By Ellie Rice
Nutrition is defined in so many different ways. Some people believe their fried chicken salad topped with ranch is a healthy choice, while others might think they are doing right by choosing a diet coke over a regular coke. It can be a touchy concept to discuss because every individual feels they might be doing it right. They follow what the media says, or conventional recommendations have said, and never really question what exactly is in the food they are eating. They never ask themselves, “will this be a lifestyle change or just a fad diet lasting a few months?”
My advice: Instead of just doing what everyone says to do, it is important to do your own investigation, be honest with yourself, and find out if your food choices are actually good for your body. Something I’ve learned is the importance of keeping your food fun and most importantly, simple!
Now, don’t get me wrong, it’s not easy to decode the mixed messages we are surrounded by. One week the health department says to eat small meals throughout the day, then the next week it is telling us to only eat three. How can we possibly know what is good from bad when the media is constantly changing its mind?
Looking back on my past, I too have fallen for the many new trends the media has publicized. It wasn’t until a few years ago that I began to grasp onto what this whole nutrition thing is all about. I wouldn’t say I ever ate “bad,” as I was brought up in a very healthy family. However, as I changed what I ate and drank, so changed my body, my performance, and my mindset.
In my early years as a collegiate soccer player at Santa Clara University, the foods I reached for were sugary cereals, oatmeal, energy bars, smoothies with a lot of fruit, sandwiches, salads, and pastas. I mainly drank water, but Gatorade and fat-free lattes/mochas snuck their way in throughout my first year. Maybe the list of foods listed above doesn’t look so bad, but it certainly was not the best I could do for my health and performance.
My motivation to look deeper into my food choices came partly from my coach. He was always motivating me because he thought I was too small, or not strong enough. But, I lifted like the rest of the team and ate well (based on conventional recommendations)! What else could I do? I despised hearing his words because I knew that even though I was small, I was just as strong or stronger then most of the other girls. Due to this, I started to look in depth at my nutrition. I wanted to find any little edge that would allow me to be better than my competitor. That little edge that I found I could better control was food.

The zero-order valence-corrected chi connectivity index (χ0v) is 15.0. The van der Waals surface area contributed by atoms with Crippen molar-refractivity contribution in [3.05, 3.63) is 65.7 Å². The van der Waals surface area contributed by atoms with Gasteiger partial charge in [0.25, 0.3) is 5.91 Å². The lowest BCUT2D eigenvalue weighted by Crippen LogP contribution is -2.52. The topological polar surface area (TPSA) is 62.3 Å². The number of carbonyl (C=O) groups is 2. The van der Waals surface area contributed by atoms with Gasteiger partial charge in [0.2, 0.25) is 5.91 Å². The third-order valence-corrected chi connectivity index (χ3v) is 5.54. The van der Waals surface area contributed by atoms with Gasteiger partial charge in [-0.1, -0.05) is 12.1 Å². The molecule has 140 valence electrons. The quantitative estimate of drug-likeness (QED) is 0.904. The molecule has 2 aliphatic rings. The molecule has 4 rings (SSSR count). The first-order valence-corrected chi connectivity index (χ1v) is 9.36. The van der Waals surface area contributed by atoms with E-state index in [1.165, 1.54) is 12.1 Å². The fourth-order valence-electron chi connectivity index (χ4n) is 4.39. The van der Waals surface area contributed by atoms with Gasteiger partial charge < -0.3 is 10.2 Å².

For three years I experimented with food, drinks, and strength programs. By my senior year, I knew I had it right. It was also the first time my coach had told me how strong I looked. I did not weigh more, in fact, I was a little smaller. However, my lean muscle, power, and play on the field was so much stronger. I played so much bigger. My mind set had also changed. I knew I was strong enough, which translated into more confidence on the field.
So what did I change? I cut out most cereals, cut out sugary drinks, cut out most processed grains, and really focused on “whole foods.” I ate real foods as much as I could, kept my food simple, and made my food fun. My roommate and I cooked almost every night, buying the freshest ingredients that we could afford. I focused on getting lean protein at every meal with healthy fats and nutrient dense carbohydrates rather than highly processed and refined carbohydrates. For breakfast, I usually ate eggs with a lot of vegetables, avocado, and Ezekiel bread. For lunch I stuck to colorful salads with protein and quinoa or rice. And for dinner, we almost always had some form of sweet potatoes, with a lean protein (chicken, salmon, steak), more vegetables, and some fat. We weren’t perfect by any means (I mean we were still college kids) but we took pride in the food we made and it made us feel amazing!
Looking back on my college career, I did not realize how much food could play a role in my success as an athlete. I now believe it can be the complete advantage of one athlete over another. Nutrition is not as complex as some might think. Keep it simple, make it fun, and most importantly keep your food REAL. I began doing this and I saw tremendous results.